What are you thinking right now? Whatever it is then it would perhaps be advisable to stop because neuroscientists may be on the verge of penetrating the depths of the mind; to the point where reading thoughts becomes possible. Obviously the moral and ethical implications of this are potentially very wide-ranging.
Functional Magnetic Resonance Imaging
Functional magnetic resonance imaging (fRMI) is a technique used to 'map' the brain. A subject lies in a magnet and a particular form of stimulation will be set up; then, magnetic resonance imaging (MRI) images of the subject's brain are taken. Two scans are taken; firstly, a high resolution single scan is taken which is used later as a background for highlighting the brain areas which were activated by the stimulus. Next, a series of low resolution scans are taken over time. For some of these scans, the stimulus will be presented, and for some of the scans, the stimulus will be absent. The low resolution brain images in the two cases can be compared, to see which parts of the brain were activated by the stimulus.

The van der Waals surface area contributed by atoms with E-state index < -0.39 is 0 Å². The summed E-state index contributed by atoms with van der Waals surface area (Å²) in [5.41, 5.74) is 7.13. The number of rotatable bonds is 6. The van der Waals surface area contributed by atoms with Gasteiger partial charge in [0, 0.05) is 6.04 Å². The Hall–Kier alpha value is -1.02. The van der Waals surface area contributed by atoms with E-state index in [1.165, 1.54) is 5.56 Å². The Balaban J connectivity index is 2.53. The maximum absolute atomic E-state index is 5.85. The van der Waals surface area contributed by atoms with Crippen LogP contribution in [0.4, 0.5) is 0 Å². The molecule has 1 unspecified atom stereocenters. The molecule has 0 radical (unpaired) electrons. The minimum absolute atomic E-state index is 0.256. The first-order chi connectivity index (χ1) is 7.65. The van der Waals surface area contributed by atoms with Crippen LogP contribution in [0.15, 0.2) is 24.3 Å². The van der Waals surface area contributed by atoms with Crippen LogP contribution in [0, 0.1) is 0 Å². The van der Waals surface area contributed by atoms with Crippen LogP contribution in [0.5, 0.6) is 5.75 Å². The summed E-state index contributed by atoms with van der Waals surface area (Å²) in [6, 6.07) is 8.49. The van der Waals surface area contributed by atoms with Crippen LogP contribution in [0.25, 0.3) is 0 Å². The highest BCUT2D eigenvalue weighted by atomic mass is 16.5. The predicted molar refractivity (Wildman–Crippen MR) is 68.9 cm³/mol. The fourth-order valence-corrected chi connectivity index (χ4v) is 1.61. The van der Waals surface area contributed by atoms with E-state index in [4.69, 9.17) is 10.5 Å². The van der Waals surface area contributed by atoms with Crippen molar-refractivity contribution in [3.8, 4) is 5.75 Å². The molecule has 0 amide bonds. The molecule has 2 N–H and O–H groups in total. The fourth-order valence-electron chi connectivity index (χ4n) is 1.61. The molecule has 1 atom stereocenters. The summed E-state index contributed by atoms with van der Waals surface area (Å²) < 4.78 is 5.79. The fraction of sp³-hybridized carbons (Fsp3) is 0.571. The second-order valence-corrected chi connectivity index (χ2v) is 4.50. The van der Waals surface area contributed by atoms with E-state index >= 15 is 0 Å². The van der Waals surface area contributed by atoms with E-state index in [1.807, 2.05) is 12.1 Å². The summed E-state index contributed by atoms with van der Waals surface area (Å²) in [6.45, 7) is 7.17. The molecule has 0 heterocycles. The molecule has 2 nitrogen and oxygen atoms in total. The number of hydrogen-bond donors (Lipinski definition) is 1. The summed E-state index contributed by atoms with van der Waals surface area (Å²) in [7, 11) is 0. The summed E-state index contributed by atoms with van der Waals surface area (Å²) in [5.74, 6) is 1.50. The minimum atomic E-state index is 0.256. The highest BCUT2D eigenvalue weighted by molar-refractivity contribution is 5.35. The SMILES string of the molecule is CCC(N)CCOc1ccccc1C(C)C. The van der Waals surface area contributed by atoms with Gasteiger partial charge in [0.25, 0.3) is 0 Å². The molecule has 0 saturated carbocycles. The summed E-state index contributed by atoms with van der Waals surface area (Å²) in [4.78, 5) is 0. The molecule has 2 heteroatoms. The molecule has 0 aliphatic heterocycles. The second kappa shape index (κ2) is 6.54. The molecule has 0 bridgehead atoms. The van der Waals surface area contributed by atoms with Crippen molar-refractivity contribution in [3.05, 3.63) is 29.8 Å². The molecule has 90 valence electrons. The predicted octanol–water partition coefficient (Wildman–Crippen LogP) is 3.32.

However, recently things have been able to be taken a little further. They have been able to discern which of two images you saw and furthermore whether you are thinking of a face, animal or scene. Basic predictions, about which finger you will next move can also be made. Of course, the race is now on to push the boundaries way beyond identifying current thoughts into predicting future behavior and ascertaining the core of why we act in the way we do.
John-Dylan Haynes, a researcher at Germany's Bernstein Centre for Computational Neuroscience, is one those driving the research forward. The mission statement of his project is to investigate “ways to decode and predict a person’s thoughts based from functional magnetic resonance imaging (fMRI) data”.